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Jotbathah is one of the stations of the the Exodus journey. Located between Hor Haggidad and Abronah [1]

Midianite pottery[2] [3] [4] [5] [6] [7] and copper workings. Nearby water and acacia trees provided wood for charcoal for the miners at Har Timna.

Semitic root ENTRY: yd. DEFINITION: Common Semitic noun *yad-, hand. 1a. iota, jot, from Greek ita, iota; b. yodh, from Hebrew yd, yodh. Both a and b from Phoenician *yd, hand, tenth letter of the Phoenician alphabet. 2. Betelgeuse, ultimately from Arabic yad al-jawz, hand of Gemini, from yad, hand.



  1. It is spelled Yotvatah on the map that serves as a frontspiece in the book "Rivers in the Desert by Nelson Glueck and is located in an area with an early Iron Age fortress Ain Ghadyan.
  2. Midianite pottery, also known as “Qurayya ware”, generally dated to the 13th-12th centuries BCE, is a ware type found at 13 sites around Har Timna in the Hejaz (northwestern Saudi Arabia). Similar pottery with slightly later dates is found along the borders of Edom and Moab in southern and central Jordan. Similar pottery with even later dates is found in southern Israel and the northern Negev "Dr. Muhammed Abdul Nayeem, (1990). Prehistory and Protohistory of the Arabian Peninsula. Hyderabad.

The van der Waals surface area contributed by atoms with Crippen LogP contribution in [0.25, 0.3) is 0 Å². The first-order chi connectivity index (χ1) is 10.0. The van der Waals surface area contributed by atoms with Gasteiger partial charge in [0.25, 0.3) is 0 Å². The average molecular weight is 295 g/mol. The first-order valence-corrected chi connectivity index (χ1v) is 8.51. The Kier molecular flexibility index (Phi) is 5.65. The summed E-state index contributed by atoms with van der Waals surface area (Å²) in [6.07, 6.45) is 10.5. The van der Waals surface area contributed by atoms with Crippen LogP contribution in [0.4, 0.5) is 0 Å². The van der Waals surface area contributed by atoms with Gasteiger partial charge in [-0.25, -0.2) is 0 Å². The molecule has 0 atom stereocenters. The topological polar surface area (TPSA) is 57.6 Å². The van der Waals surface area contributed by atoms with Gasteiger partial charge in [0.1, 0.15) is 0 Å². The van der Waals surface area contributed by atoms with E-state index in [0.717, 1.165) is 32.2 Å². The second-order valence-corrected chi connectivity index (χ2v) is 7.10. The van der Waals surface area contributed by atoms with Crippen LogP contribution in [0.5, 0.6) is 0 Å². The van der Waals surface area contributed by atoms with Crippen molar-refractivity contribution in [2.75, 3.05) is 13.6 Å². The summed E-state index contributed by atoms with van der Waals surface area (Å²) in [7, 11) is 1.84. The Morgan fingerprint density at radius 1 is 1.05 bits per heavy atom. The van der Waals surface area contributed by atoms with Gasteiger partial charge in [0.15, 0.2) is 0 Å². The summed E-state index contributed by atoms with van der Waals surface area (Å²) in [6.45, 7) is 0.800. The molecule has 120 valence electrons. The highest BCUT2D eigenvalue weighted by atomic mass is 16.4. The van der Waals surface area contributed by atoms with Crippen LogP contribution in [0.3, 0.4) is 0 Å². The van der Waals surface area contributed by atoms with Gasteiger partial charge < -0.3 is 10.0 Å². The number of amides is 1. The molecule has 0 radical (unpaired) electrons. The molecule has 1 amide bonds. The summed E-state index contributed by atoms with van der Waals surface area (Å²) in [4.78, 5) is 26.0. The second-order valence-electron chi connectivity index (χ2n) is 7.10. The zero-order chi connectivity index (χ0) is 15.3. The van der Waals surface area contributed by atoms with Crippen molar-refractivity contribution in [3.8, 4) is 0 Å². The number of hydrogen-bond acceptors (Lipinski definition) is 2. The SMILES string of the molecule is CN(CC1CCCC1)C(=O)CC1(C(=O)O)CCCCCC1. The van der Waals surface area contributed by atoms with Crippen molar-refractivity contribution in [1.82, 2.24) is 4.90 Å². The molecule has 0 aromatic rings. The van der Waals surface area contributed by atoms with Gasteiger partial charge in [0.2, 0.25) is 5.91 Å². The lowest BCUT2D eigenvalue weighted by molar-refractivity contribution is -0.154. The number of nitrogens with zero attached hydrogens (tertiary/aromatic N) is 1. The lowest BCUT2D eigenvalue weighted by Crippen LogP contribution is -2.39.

3. It was discovered during the 1930s by Nelson Glueck in his surveys in southern Jordan and his excavations at Tell el-Kheleifeh in the southern Arabah valley.
  4. Glueck identified these wares as Iron Age II Edomite pottery.[1]
  5. During his surveys and excavations in the Arabah in the late 1950s and 1960s, Beno Rothenberg found similar decorated wares; and after the discovery at Timna valley of the several Egyptian findings belonging to the 19th and 20th Dynasties, Rothenberg dated this pottery to the 13th-12th centuries BC.
  6. Petrographic studies carried out on some of the Timna wares led to the conclusion that they originated in the Hejaz, most probably in the site of Qurayya.[2]
  7. Midianite bowls bear some resemblance in form with the Iron Age Negevite pottery bowls.
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Some or all of this article is forked from Wikipedia. The original article was at Jotbathah. The list of authors can be seen in the page history.

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